I liked that bit, and not just because the film was over.

COPLAN FX-18 CASSE TOUT aka THE EXTERMINATORS stars Truck Driver (uncredited); Charlie Bank, le directeur de Superdisco; Casino Barmaid (uncredited); Petit rôle (uncredited); Old Man; Employee at Airport (uncredited); French Pilot Singing ‘La Marseillaise’ (uncredited); and Waiter.

$

Posted in FILM with tags , , , , , , , , , , , , , , , , , , , , , , on October 13, 2021 by dcairns

PAY DAY, continued…

The actual pay day bit of PAY DAY isn’t so hot. Charlie thinks he’s been underpaid, because he can’t count. Seems weird that we’re in 1922 and Chaplin is still getting his character wrong. We don’t think of Charlie as stupid. We presume him to be uneducated, but this business doesn’t seem to suit him, and anyway it doesn’t lead to anything funny.

Yay, Phyllis Allen! A woman who must have been a very good sport, given the way Chaplin always casts her. This is a one-minute, one-facial-expression by the Great Bone Face, playing Charlie’s shrewish wife. This is a rare case where Charlie’s hankering after Edna is actually adulterous, though we don’t know what at the time. The whole gag here is Charlie, out in full view, plotting how he can keep back the housekeeping money from his wife, who is watching every moment,ready to pounce and abstract the cash from him.

The Charlie of PAY DAY is a much more wretched figure than usual. The film can be seen as a fairly vicious condemnation of the working man under capitalism: he doesn’t organise his labour, he’s too busy indulging in the pitiable vices society allows him. The bitterness for once suits Chaplin’s biography, as the son of a man who drank himself to death. Charlie’s left enough drinking money to get thoroughly soused, and we iris out on him and his cronies setting the world to rights at closing time. And what cronies! John Rand, Henry Bergman, Albert Austin, Loyal Underwood, Al Ernest Garcia, and Syd. Is this Charlie’s last film as a drunkard? It has some of the best drunk action.

The coat! Charlie manages to get one arm into his overcoat but the other one goes into Henry B.’s overcoat, and Henry plods off, basically wearing Charlie. Next is a great bit with the cane. The cane is fantastically useful as a prop, as we well know by now. We can relate it to the jester’s bladder and stick if we like. This gag actually requires Charlie to LOSE his cane, so the gag had better be a good one if it’s to be worth it. It is, and it is.

Seeing Bergman struggle with his umbrella, Charlie helps. But what he hands back is his cane, and Henry, too pissed to notice, stands in the rain holding this futile object. As if this weren’t enough, Charlie is now wearing both of their coats. Henry’s miserable condition is funny enough for Chaplin to cut back to him, twice, just standing there like a putz.

This all reminds me somewhat of GOOD NIGHT, NURSE!, the Arbuckle-Keaton short best remembered for Buster’s blood-spattered appearance as a prototype of William Burroughs’Dr. Benway (thanks to Dan Sallitt, I think it was, for that comparison). But it begins with a full reel of a thoroughly guttered Fatty standing, just barely, in a torrential downpour. Impressively abject stuff. It doesn’t seem that likely that Chaplin would consciously imitate it… but then, he did steal the dance of the bread rolls from Arbuckle…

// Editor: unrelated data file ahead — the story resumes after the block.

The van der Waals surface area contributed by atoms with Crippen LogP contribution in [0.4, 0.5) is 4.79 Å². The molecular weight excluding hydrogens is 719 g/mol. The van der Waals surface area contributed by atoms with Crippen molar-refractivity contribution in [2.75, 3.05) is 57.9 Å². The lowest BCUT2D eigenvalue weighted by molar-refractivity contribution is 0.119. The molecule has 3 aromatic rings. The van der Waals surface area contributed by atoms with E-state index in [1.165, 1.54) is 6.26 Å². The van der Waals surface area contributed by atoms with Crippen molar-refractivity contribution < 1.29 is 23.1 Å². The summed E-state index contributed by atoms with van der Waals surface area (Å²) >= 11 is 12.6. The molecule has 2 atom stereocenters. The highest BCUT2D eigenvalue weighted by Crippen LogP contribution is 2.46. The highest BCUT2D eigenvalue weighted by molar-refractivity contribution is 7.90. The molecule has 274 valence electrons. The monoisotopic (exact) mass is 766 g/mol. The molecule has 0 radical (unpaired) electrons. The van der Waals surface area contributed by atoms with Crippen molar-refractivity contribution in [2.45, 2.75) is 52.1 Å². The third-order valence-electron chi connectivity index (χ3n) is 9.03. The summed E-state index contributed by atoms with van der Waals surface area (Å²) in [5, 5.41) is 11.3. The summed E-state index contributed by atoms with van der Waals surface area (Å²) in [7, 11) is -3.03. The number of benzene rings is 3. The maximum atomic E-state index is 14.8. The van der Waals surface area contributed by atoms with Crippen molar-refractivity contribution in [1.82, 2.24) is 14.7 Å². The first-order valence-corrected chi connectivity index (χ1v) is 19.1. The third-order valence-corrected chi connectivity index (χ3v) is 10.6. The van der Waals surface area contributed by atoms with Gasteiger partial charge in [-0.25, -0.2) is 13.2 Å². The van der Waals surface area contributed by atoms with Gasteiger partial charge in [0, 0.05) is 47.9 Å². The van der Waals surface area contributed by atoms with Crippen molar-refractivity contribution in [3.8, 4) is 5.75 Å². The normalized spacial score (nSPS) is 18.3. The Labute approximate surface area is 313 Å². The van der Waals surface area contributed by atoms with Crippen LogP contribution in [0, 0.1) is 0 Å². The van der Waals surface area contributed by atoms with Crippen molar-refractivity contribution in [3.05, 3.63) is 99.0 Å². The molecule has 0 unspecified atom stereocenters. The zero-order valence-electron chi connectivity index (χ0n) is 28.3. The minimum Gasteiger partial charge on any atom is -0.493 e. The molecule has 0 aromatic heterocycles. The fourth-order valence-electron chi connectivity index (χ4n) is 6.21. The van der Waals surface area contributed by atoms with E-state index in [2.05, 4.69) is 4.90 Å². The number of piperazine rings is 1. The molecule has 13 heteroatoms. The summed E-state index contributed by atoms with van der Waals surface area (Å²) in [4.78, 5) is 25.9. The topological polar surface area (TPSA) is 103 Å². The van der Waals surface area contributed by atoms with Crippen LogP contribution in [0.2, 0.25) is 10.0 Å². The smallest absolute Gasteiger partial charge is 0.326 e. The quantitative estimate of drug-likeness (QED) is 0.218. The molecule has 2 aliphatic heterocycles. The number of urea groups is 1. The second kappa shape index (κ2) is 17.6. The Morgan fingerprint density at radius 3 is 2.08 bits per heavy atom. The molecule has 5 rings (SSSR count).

Charlie now has trouble with streetcars.The first one to show up is immediately swarmed by undercranked commuters, buzzing like flies, a rare instance of Chaplin using extreme accelerated motion. It’s like Nosferatu packing his coffin.

Meeting Henry again, Charlie regains his cane (of course, how could I have doubted this?) but loses both overcoats in his haste to catch the streetcar. This is all impressive night-for-night shooting — and unless Chaplin somehow diverted a streetcar into his studio, it seems like he’s intercutting his studio street with a real one, quite seamlessly.

David Robinson notes that PAY DAY was a comparatively brisk shoot, with no major hold-ups save a break when Chaplin caught cold around Christmas. A fairly clear plan, a rarity for Chaplin, enabled him to shoot the second half of the film first. I guess the plot of this one is so simple — basically work, drink, go home — the structure didn’t present any difficulties, and the business of coming up with business was something that came comparatively easy to the authentic comedy genius.

The last streetcar is so fantastically overcrowded it looks like someone pasted it with glue and flung men at it. Charlie loses his grip on it, tearing off another passenger’s trousers, after paying his fare. Here, Rollie Totheroh’s lighting is less successful — the tram is illuminated as if by a moving spotlight. I guess it could be the headlights of a car following close behind. And I guess no other solution would have been available unless you were going to light a whole street for night shooting.

Charlie, drunker than we would have thought, or can believe, rushes into a lunch wagon and grabs a hanging sausage, thinking himself in a streetcar holding a hand strap. Brilliantly, it’s Syd’s lunch wagon from A DOG’S LIFE, though Syd has modified his makeup from that film. Maybe this is the brother of the chap from ADL. I feel the gag, which is magnificent, is weakened a little by coming after some very vigorous athletic business from Charlie which makes me think he can’t be as drunk as he seems here.